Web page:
Yang, Chen Ning


Yang, Chen Ning
known as Frank Yang

born Sept. 22, 1922, Hofei, Anhwei, China

Chinese-born U.S. theoretical physicist.

He immigrated to the U.S. in 1945 and studied with Edward Teller at the University of Chicago. He showed that parity is violated when elementary particles decay. This and other work in particle physics earned him and Tsung-Dao Lee (b. 1926) a 1957 Nobel Prize. His research focused mostly on interactions involving the weak force among elementary particles. He also worked in statistical mechanics.

* * *

▪ American physicist
Introduction
byname  Frank Yang  
born Sept. 22, 1922, Hofei, Anhwei, China

      Chinese-born American theoretical physicist whose research with Tsung-Dao Lee (Lee, Tsung-Dao) showed that parity—the symmetry between physical phenomena occurring in right-handed and left-handed coordinate systems—is violated when certain elementary particles (subatomic particle) decay. Until this discovery it had been assumed by physicists that parity symmetry is as universal a law as the conservation of energy (energy, conservation of) or electric charge. This and other studies in particle physics earned Yang and Lee the Nobel Prize for Physics for 1957.

Life
      Yang's father, Yang Ko-chuen (also known as Yang Wu-chih), was a professor of mathematics at Tsinghua University, near Peking. While still young, Yang read the autobiography of Benjamin Franklin and adopted “Franklin” as his first name. After graduation from the Southwest Associated University, in K'unming, he took his B.Sc. in 1942 and his M.S. in 1944. On a fellowship, he studied in the United States, enrolling at the University of Chicago in 1946. He took his Ph.D. in nuclear physics with Edward Teller and then remained in Chicago for a year as an assistant to Enrico Fermi, the physicist who was probably the most influential in Yang's scientific development. Lee had also come to Chicago on a fellowship, and the two men began the collaboration that led eventually to their Nobel Prize work on parity. In 1949 Yang went to the Institute for Advanced Study in Princeton, N.J., and became a professor there in 1955. He became a U.S. citizen in 1964.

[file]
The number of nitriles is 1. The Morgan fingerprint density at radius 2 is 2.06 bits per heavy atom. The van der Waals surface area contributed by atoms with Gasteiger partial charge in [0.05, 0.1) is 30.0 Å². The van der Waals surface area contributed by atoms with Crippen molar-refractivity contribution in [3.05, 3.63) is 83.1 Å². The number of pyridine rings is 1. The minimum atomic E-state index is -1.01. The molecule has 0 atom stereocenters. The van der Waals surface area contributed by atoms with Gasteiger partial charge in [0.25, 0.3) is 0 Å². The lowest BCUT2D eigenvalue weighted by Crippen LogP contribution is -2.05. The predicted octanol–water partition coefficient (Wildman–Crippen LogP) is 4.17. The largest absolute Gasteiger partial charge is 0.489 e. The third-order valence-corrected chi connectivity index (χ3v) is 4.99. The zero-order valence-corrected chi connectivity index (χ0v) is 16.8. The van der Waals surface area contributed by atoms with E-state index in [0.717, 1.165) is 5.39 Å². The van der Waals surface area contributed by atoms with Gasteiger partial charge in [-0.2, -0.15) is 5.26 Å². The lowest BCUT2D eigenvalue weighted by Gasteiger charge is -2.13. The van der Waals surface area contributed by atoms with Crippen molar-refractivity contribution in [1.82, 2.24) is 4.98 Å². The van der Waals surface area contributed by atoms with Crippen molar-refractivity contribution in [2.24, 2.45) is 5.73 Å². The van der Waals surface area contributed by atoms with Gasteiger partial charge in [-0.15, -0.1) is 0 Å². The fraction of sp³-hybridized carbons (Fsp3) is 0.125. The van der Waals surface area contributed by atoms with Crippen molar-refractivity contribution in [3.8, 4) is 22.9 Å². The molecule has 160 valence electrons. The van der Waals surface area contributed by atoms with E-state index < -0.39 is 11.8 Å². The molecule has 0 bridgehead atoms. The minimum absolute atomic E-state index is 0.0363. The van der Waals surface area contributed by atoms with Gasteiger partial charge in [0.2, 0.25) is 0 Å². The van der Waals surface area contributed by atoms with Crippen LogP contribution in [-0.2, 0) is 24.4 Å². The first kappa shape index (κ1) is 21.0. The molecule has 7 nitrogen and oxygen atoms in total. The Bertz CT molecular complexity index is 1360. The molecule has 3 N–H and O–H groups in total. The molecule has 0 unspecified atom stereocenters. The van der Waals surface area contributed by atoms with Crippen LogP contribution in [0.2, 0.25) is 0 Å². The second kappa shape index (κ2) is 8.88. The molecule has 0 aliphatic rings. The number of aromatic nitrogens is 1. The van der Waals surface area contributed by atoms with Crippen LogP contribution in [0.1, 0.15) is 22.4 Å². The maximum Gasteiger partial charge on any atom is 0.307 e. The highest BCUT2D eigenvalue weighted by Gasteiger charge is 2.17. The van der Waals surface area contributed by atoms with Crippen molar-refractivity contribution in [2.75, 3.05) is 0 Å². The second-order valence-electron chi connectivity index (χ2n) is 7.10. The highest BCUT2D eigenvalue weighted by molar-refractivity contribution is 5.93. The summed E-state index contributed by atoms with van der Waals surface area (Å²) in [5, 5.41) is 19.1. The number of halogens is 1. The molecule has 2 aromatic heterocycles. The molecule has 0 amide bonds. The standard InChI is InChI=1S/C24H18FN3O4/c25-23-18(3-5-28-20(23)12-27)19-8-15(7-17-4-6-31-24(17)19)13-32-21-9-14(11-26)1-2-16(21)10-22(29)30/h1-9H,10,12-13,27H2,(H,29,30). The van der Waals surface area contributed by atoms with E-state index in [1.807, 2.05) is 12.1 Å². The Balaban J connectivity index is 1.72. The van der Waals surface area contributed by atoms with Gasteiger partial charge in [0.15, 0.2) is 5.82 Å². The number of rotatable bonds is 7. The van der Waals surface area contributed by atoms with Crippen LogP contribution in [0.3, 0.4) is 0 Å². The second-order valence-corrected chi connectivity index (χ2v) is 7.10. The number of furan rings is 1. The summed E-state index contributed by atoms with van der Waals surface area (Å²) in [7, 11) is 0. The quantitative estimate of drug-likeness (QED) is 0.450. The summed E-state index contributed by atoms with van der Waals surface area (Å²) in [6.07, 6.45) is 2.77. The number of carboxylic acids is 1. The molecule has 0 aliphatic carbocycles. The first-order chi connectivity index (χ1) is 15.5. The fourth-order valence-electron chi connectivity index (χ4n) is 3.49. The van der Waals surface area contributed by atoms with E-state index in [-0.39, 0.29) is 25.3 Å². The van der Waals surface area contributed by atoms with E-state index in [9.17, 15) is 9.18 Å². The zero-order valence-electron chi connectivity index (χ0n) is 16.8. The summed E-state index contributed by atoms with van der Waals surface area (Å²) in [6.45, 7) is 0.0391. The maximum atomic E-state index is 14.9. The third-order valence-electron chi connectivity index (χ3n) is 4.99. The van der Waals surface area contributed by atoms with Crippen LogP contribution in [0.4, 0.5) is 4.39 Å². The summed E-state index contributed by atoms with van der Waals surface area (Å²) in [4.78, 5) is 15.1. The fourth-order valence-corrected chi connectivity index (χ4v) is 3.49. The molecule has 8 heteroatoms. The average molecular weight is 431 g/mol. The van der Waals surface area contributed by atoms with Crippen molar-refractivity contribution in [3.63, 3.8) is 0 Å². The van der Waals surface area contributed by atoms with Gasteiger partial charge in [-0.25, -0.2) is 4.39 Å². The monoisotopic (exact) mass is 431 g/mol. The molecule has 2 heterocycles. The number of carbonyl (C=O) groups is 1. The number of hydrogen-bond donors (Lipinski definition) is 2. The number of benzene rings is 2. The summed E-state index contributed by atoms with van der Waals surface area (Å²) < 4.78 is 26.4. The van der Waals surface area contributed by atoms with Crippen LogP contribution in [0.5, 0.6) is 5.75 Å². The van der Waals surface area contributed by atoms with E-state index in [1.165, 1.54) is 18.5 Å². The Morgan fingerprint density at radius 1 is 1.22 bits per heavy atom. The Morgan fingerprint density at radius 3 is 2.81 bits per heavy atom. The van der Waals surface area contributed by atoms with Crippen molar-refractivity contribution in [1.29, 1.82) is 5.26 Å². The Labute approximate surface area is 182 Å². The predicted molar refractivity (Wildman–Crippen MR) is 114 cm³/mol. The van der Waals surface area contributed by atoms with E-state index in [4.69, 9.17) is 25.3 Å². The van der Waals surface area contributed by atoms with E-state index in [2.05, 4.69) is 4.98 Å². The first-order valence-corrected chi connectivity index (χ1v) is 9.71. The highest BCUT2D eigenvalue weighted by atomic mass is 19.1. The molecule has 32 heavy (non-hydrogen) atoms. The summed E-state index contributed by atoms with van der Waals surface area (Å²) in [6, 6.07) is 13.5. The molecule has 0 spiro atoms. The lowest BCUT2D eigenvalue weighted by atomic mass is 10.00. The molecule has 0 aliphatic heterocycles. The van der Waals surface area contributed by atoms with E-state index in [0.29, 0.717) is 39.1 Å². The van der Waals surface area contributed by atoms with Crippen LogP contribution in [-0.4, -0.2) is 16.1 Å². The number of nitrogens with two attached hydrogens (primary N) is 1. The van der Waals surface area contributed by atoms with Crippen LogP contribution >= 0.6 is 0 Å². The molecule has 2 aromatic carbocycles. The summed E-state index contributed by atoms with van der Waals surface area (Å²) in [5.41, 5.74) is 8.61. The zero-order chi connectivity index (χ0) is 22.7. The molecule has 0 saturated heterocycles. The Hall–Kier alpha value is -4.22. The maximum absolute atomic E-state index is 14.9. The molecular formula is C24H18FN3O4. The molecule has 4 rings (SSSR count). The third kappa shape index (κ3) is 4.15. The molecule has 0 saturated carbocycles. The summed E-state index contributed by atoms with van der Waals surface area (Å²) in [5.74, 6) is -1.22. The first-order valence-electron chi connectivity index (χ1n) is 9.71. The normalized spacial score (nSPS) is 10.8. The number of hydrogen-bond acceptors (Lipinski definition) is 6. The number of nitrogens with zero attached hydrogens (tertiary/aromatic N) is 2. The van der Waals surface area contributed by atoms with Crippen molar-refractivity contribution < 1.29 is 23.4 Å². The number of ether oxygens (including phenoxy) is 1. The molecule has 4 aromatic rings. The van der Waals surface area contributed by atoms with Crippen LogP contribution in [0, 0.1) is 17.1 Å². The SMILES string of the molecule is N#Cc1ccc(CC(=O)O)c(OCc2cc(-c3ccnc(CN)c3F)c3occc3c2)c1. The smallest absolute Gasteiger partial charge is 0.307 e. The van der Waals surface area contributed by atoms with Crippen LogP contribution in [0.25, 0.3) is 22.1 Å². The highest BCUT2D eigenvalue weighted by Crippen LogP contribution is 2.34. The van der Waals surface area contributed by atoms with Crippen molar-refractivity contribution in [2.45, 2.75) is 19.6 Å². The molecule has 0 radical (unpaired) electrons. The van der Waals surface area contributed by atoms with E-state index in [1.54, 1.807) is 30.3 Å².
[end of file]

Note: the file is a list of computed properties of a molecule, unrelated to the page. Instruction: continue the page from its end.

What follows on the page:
Work
      Almost from his earliest days as a physicist, Yang had made significant contributions to the theory of the weak interactions (weak force)—the forces long thought to cause elementary particles to disintegrate. (The strong forces that hold nuclei together and the electromagnetic forces that are responsible for chemical reactions are parity-conserving. Since these are the dominant forces in most physical processes, parity conservation appeared to be a valid physical law, and few physicists before 1955 questioned it.) By 1953 it was recognized that there was a fundamental paradox in this field since one of the newly discovered mesons—the so-called K meson—seemed to exhibit decay modes into configurations of differing parity. Since it was believed that parity had to be conserved, this led to a severe paradox.

      After exploring every conceivable alternative, Lee and Yang were forced to examine the experimental foundations of parity conservation itself. They discovered, in early 1956, that, contrary to what had been assumed, there was no experimental evidence against parity nonconservation in the weak interactions. The experiments that had been done, it turned out, simply had no bearing on the question. They suggested a set of experiments that would settle the matter, and, when these were carried out by several groups over the next year, large parity-violating effects were discovered. In addition, the experiments also showed that the symmetry between particle and antiparticle, known as charge conjugation symmetry (charge conjugation), is also broken by the weak decays. (See also CP violation.)